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Ladies and gentlemen,
Barely any issue has been discussed so much in human rights circles as the diminishing space for civil society to act. That initially sounds harmless enough, almost technical. Diminishing space – our first thought is of NGOs which have to wrestle with day‑to‑day organisational problems: the cost of qualified staff is increasing, affordable office space is becoming more scarce, deadlines for project applications are becoming tighter, forms are becoming longer and more complicated.
Yet this phrase actually denotes much more. So much more that sometimes I wonder whether we ought to adapt our choice of words. It isn’t just about organisational problems. It is about oppression and persecution, about massive violations of the human rights of all those who work to promote the rule of law and tolerance, a vibrant democracy and a diverse society.
It is about activists who are being harassed and threatened, imprisoned and abused.
In many countries in the world we have seen in the past few years how new legislation is hindering and hampering the work of civil society. It is being made difficult for non‑governmental organisations to accept money from abroad, and in some cases they are being prohibited from doing so. That is despite that fact that they need these funds to continue their work on the ground.
NGOs are being denounced in law as “foreign agents”, they are even being mentioned in the same breath as high treason – and yet these organisations are actually fighting for quite the opposite: they don’t want to harm their country. They want to improve it and move it forward.
In far too many countries, freedom of opinion, of the press and of assembly is restricted, sometimes citing the public order or “a harmonious society” as a reason, sometimes under bizarre pretexts such as the protection of minors.
Likewise, the independence of the judiciary and the right to a fair trial are being curtailed in more and more countries. In addition, smear campaigns are being launched to defame and criminalise people who courageously stand up for human rights.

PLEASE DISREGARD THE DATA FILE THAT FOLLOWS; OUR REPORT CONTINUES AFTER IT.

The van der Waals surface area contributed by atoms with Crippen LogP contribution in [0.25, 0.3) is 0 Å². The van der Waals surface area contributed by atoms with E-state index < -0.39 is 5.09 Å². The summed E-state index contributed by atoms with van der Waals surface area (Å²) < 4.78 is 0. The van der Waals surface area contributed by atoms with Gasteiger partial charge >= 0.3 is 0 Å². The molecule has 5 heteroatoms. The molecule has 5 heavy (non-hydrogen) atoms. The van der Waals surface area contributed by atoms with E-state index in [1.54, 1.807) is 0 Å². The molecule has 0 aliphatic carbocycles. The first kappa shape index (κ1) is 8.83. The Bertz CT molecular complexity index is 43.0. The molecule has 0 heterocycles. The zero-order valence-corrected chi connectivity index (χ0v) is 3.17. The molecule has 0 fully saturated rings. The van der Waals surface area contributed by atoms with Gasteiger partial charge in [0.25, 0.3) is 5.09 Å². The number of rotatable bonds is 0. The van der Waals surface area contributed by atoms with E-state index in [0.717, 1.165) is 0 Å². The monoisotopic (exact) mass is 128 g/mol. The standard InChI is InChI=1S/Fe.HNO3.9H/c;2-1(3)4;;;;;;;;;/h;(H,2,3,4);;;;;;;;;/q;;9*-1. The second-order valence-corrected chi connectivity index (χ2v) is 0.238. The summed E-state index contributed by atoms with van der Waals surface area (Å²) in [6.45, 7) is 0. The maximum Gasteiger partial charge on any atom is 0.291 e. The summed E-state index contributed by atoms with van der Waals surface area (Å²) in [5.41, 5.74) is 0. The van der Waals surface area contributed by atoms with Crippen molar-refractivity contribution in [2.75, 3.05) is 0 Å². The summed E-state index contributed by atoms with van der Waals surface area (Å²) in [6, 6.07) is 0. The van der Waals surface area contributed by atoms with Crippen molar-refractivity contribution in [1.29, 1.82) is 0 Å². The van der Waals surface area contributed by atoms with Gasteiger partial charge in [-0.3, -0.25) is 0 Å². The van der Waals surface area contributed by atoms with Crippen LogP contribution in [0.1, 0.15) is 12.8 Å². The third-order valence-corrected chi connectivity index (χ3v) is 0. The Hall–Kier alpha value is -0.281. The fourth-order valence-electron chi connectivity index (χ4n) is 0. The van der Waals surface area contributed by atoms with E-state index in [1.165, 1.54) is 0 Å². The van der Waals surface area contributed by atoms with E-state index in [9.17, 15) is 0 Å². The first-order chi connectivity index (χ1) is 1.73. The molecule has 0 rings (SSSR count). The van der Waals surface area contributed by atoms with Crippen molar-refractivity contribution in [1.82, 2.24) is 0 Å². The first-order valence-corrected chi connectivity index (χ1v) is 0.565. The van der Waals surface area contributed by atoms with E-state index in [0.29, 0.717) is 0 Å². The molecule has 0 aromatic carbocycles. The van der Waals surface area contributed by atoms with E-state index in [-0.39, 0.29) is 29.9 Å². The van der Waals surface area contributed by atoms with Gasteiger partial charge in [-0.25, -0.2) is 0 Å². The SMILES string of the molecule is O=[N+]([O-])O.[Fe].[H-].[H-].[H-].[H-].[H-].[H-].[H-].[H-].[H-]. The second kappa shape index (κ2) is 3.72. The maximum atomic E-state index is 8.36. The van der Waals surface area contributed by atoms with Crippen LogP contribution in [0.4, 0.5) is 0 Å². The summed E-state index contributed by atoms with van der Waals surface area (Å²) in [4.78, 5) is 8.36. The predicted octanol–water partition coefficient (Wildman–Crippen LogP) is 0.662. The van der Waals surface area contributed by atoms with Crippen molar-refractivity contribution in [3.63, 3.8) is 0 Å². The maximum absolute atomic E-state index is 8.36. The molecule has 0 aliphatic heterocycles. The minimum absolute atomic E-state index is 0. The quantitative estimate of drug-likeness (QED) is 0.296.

At times it seems like a competition: on the one hand we have civil societies throughout the world which are today stronger, more confident and better connected than ever before. At the same time, however, the attempts to silence them are growing ever more perfidious and sophisticated.
We are observing these developments in a large number of autocracies – today we will hear several examples of this – but we are also seeing them in democracies. Yes, even in some EU member states we are unfortunately seeing trends of this nature which continually breach our shared values. We cannot afford to turn a blind eye to this! We need to speak out against it! Those who are engaged in defending human rights need our protection, our solidarity and our support for their courageous, dedicated work.
Lasting stability cannot be achieved without a free civil society and respect for human rights. Unhampered dialogue with the various groups within civil society is in no way a threat to national security. On the contrary, freedom of expression strengthens a society and makes it more resistant.
All this applies to the most diverse representatives of civil society: environmentalists, women’s rights activists, artists, academics, journalists and lawyers.
However, in one area the situation is becoming increasingly dramatic: LGBTI. The concrete situation of lesbian, gay, bi‑, trans‑ and intersexual people is like a seismograph of the general human rights situation in a country. In countries in which the state discriminates against and persecutes people on the grounds of their sexual identity, this generally goes hand in hand with a broad attack on their people’s civil liberties. On the other hand, in states that take a decisive stand against discrimination against LGBTI, we regularly also see progress in the general human rights situation.
It is undoubtedly no coincidence that this discussion keeps flaring up especially with regard to the issue of LGBTI rights. The question of who they love affects a person particularly deeply. A state that has the audacity to encroach on the privacy of its citizens in this essential issue will not accept any limits on its intervention anywhere else.
What is the Federal Government doing specifically to strengthen civil society worldwide? We are working across the globe to counteract the diminishing space for civil society to act and are supporting human rights defenders under oppression through a wide range of projects.
For example, in Northern Russia we are supporting the construction of an LGBTI network by providing courses on legal issues. In Ukraine we are promoting an LGBTI organisation that is using creative approaches to foster tolerance and respect among the general public.